'can' => [
                ProjectPolicy::ADMINISTER => auth()->user()->can(ProjectPolicy::ADMINISTER, $this->resource),
                ProjectPolicy::LEAVE => auth()->user()->can(ProjectPolicy::LEAVE, $this->resource)
            ],
            'links' => [
                'edit' => action(EditProjectController::class, $this->resource),
                'delete' => action([DeleteProjectController::class, 'show'], $this->resource),
                'leave' => action([LeaveProjectController::class, 'show'], $this->resource),
            ],
        ];
    }
}

In all resources we use the can key to put authorization results that are of interest to the front-end. The key of each entry in that array is the name of the policy method, the value is the result of the check: true or false.

Routes that are of interest to the front-end are put in the links key. The front-end can use the routes to render links to the detail screen, the delete endpoint and so on. We can use the action helper and the fully qualified class name because we've removed the default controller namespace.

At the front-end

In this project, we use TypeScript to define custom types. Each API resource has a matching type. Here's the type definition for Project:

declare type Project = {
    id: number;
    name: string;
    can: {
        administer: boolean;
        leave: boolean;
    };
    links: {
        show: string;
        delete: string;
        leave: string;
    };
};

Here's the project.index React component that renders the list of projects.

import React from 'react';
import Layout from 'app/views/layouts/Layout';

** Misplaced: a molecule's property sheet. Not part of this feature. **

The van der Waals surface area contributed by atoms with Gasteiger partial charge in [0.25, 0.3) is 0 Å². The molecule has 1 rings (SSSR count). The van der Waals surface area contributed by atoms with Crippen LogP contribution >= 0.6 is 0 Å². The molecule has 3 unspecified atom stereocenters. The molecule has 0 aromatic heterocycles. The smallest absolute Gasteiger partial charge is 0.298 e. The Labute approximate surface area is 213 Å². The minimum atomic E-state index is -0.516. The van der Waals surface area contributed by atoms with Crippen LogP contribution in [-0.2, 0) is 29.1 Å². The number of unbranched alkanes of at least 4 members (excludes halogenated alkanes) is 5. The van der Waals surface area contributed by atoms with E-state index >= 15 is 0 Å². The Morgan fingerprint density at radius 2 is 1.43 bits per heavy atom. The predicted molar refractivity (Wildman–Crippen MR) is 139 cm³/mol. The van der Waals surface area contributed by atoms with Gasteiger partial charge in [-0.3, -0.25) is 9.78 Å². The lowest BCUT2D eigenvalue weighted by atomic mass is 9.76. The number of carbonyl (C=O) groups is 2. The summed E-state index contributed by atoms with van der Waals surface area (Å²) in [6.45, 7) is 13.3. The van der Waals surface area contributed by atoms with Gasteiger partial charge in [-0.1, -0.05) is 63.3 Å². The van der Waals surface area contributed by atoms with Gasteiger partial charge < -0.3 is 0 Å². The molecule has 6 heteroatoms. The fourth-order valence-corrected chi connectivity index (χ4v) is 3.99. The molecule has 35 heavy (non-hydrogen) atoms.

import {can} from "app/util";

type Props = {
    projects: Array<Project>;
};

export default function index({projects}: Props) {
    return (
        <Layout title="Projects">
            <table>
                <th>
                    <td>Name</td>
                    <td>&nbsp;</td>
                </th>
                {projects.map(project => (
                    <tr>
                        <td>{project.name}</td>
                        <td>{can('administer', project) && <a href={project.links.edit}>Edit</a>}</td>
                        <td>{can('leave', project) && <a href={project.links.leave}>Leave</a>}</td>
                    </tr>

                ))}
            </table>
        </Layout>
    );
}

Let's take a look at the things that are happening here. Remember those projects we passed to Inertia::render? Behind the scenes, Inertia will take care that those projects are being passed to the React component above as a projects prop. Using TypeScript, we explicitly say that the projects prop is an array of Project objects.

type Props = {
    projects: Array<Project>;
};

export default function index({projects}: Props) {

// ...

IDEs that support TypeScript can now autocomplete the properties on a Project object. So when typing project.links the IDE can show us the available links:

Let's turn our attention to the can method. It was created by my colleague Seb. This is its definition:

export function can<T extends Authorizable>(ability: keyof T['can'] & string, authorizable: T) {
    return authorizable.can[ability];
}

This function will check if the can property of the object being passed as the second argument contains a key that's being passed as the first argument. With this in place, can('administer', project) will return a boolean (the result of the authorization check). If we try to use a non-existing check, the IDE will warn us.

Closing thoughts

I hope you enjoyed this walkthrough of how we pass authorization checks (and routes) to the front end. In essence, we add a can and links entry to the API resource. On the front-end, we use TypeScript to enable autocompletion and error detection.